Addiction or Attachment?

Part [part not set] of 6 in the series KindNest

The Buddha once said “to free yourself from suffering, free yourself from attachment.”

When we compare with others we suffer. It is inevitable. If we think that someone is better off, we suffer from envy or lust for what they have, even if it is not material things. For example, many live in an almost constant state of anxiety. When we envy those at peace, we suffer.

Addiction might be considered the archetype of attachment. Addiction is, in fact, a collection of attachments.

It is attachment to fear, attachment to loss, and attachment to longing, emptiness, and a lack of a sense of purpose. Whether we choose alcohol, drugs, sex, food, pornography, exercise or even shopping, we are simply employing the means serving the compulsion to fill a space and dampen our pain. If the same energy is directed towards appreciation for how life is for you right now, you are on the road to peace and self love.

My mentor, Dave MacQuarrie MD, has a mind-set that I have adopted.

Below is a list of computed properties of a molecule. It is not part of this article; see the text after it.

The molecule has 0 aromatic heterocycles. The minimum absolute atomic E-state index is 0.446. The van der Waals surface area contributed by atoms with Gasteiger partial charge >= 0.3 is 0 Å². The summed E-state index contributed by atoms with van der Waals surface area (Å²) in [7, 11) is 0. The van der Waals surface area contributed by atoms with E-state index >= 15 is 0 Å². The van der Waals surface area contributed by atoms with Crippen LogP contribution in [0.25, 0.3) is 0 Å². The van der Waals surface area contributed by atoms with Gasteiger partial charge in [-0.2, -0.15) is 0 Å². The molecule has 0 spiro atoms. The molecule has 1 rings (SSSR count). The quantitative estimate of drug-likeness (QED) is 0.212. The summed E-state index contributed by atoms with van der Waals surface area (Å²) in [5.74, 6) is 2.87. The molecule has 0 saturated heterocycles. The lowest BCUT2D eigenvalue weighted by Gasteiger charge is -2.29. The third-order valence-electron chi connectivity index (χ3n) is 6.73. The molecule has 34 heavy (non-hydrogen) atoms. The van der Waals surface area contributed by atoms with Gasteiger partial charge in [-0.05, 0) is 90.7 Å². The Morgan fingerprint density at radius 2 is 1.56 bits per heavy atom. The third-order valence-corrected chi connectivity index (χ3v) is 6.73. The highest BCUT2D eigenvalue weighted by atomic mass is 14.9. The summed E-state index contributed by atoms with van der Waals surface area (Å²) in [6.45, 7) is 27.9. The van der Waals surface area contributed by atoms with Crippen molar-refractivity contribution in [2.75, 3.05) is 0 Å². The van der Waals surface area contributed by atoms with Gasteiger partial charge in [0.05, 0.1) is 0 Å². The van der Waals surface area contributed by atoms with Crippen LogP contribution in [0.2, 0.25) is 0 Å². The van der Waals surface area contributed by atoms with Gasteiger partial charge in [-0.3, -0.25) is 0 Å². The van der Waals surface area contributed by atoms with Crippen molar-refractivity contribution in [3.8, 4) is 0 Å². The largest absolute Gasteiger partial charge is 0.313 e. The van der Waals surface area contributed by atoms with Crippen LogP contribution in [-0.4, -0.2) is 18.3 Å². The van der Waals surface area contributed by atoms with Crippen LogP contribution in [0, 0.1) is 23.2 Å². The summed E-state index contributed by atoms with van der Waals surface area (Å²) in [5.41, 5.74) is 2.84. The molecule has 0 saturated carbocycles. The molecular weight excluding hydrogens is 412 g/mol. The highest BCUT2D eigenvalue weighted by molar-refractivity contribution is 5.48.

“Maximum intention, minimum attachment.”

It is healthy to struggle forward with intention to heal, to be clean, to better oneself. But how often are you crippled by self-loathing when you don’t achieve the result?

With minimum attachment as a guide, if you fail to stop eating, or any attempts to not be addicted, you can let go of the comparison with those who are not addicted. Sure you may not have achieved the goal you set, but that is just a goal that can be reset. Continue with maximum intention towards your goal, and minimize the attachment to a simple or early positive result.

When we become slaves to our attachment, our mind, and our behavior, we lose the ability to exercise free will and may then slip into compulsion; and addition is compulsion from one aspect of our personality. It is not easy to let go, it requires choice, and ongoing struggle. You can’t do that and self criticism at the same time. That’s why sharing with others who understand helps. We get to see our attachments, and to accept our humanity.

This week I received an email which stated “I personally have struggled in the past with addiction and am proud to say that I am in recovery working my program one day at a time. Part of my recovery is giving back and helping other individuals struggling to overcome the same mental health battles that I have endured in the past. I now manage the Community Outreach team for an addiction support site, Addiction Group. “

There are many other resources available, the important thing is to find support to maximize your intention and minimize your attachment…

Focusing on how to maximize your positive intentions for relationships of love is a great place to start:

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